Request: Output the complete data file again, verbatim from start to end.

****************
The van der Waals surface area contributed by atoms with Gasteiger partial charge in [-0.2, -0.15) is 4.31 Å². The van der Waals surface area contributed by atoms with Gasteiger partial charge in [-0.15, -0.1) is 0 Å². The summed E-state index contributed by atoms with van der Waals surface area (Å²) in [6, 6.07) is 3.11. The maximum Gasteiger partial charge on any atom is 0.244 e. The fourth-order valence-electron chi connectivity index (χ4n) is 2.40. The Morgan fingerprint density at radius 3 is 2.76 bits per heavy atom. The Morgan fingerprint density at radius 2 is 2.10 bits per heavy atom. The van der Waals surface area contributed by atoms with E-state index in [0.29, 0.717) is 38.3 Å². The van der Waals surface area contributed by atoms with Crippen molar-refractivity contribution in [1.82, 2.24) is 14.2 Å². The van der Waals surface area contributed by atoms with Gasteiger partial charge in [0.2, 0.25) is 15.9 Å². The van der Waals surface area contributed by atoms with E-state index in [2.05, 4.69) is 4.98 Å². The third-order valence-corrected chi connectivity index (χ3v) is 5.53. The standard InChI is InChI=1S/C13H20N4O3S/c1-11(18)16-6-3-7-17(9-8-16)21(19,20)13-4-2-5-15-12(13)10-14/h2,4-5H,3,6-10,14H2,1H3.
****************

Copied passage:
The van der Waals surface area contributed by atoms with Gasteiger partial charge in [-0.2, -0.15) is 4.31 Å². The van der Waals surface area contributed by atoms with Gasteiger partial charge in [-0.15, -0.1) is 0 Å². The summed E-state index contributed by atoms with van der Waals surface area (Å²) in [6, 6.07) is 3.11. The maximum Gasteiger partial charge on any atom is 0.244 e. The fourth-order valence-electron chi connectivity index (χ4n) is 2.40. The Morgan fingerprint density at radius 3 is 2.76 bits per heavy atom. The Morgan fingerprint density at radius 2 is 2.10 bits per heavy atom. The van der Waals surface area contributed by atoms with E-state index in [0.29, 0.717) is 38.3 Å². The van der Waals surface area contributed by atoms with Crippen molar-refractivity contribution in [1.82, 2.24) is 14.2 Å². The van der Waals surface area contributed by atoms with Gasteiger partial charge in [0.2, 0.25) is 15.9 Å². The van der Waals surface area contributed by atoms with E-state index in [2.05, 4.69) is 4.98 Å². The third-order valence-corrected chi connectivity index (χ3v) is 5.53. The standard InChI is InChI=1S/C13H20N4O3S/c1-11(18)16-6-3-7-17(9-8-16)21(19,20)13-4-2-5-15-12(13)10-14/h2,4-5H,3,6-10,14H2,1H3.